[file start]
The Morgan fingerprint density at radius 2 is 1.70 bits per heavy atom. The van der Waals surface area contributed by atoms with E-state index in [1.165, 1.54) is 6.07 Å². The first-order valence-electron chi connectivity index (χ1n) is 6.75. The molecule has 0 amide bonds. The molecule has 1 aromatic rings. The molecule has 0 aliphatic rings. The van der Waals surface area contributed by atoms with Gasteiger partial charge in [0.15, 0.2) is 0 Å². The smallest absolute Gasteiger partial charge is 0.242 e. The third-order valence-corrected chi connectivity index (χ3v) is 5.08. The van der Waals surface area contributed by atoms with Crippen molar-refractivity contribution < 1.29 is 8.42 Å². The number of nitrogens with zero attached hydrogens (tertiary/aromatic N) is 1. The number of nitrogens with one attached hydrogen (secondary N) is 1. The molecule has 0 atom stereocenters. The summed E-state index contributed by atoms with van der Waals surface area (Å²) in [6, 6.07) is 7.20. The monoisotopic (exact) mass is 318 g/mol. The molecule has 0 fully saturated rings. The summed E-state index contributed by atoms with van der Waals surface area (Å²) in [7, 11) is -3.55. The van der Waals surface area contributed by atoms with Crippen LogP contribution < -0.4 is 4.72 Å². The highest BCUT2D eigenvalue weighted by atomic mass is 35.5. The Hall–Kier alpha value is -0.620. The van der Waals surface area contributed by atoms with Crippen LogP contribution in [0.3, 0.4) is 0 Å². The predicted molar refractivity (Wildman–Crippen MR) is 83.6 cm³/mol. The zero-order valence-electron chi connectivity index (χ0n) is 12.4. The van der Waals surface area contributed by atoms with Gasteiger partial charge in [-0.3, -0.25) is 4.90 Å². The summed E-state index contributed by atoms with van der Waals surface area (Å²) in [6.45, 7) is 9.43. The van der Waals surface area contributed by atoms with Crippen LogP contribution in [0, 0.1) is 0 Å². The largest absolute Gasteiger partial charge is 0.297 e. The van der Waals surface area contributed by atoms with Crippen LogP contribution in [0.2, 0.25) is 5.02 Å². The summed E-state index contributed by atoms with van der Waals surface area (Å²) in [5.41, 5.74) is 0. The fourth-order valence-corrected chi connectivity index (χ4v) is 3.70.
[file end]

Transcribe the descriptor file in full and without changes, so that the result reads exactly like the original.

The Morgan fingerprint density at radius 2 is 1.70 bits per heavy atom. The van der Waals surface area contributed by atoms with E-state index in [1.165, 1.54) is 6.07 Å². The first-order valence-electron chi connectivity index (χ1n) is 6.75. The molecule has 0 amide bonds. The molecule has 1 aromatic rings. The molecule has 0 aliphatic rings. The van der Waals surface area contributed by atoms with Gasteiger partial charge in [0.15, 0.2) is 0 Å². The smallest absolute Gasteiger partial charge is 0.242 e. The third-order valence-corrected chi connectivity index (χ3v) is 5.08. The van der Waals surface area contributed by atoms with Crippen molar-refractivity contribution < 1.29 is 8.42 Å². The number of nitrogens with zero attached hydrogens (tertiary/aromatic N) is 1. The number of nitrogens with one attached hydrogen (secondary N) is 1. The molecule has 0 atom stereocenters. The summed E-state index contributed by atoms with van der Waals surface area (Å²) in [6, 6.07) is 7.20. The monoisotopic (exact) mass is 318 g/mol. The molecule has 0 fully saturated rings. The summed E-state index contributed by atoms with van der Waals surface area (Å²) in [7, 11) is -3.55. The van der Waals surface area contributed by atoms with Crippen LogP contribution < -0.4 is 4.72 Å². The highest BCUT2D eigenvalue weighted by atomic mass is 35.5. The Hall–Kier alpha value is -0.620. The van der Waals surface area contributed by atoms with Crippen LogP contribution in [0.3, 0.4) is 0 Å². The predicted molar refractivity (Wildman–Crippen MR) is 83.6 cm³/mol. The zero-order valence-electron chi connectivity index (χ0n) is 12.4. The van der Waals surface area contributed by atoms with Gasteiger partial charge in [-0.3, -0.25) is 4.90 Å². The summed E-state index contributed by atoms with van der Waals surface area (Å²) in [6.45, 7) is 9.43. The van der Waals surface area contributed by atoms with Crippen LogP contribution in [0, 0.1) is 0 Å². The largest absolute Gasteiger partial charge is 0.297 e. The van der Waals surface area contributed by atoms with Crippen LogP contribution in [0.2, 0.25) is 5.02 Å². The summed E-state index contributed by atoms with van der Waals surface area (Å²) in [5.41, 5.74) is 0. The fourth-order valence-corrected chi connectivity index (χ4v) is 3.70.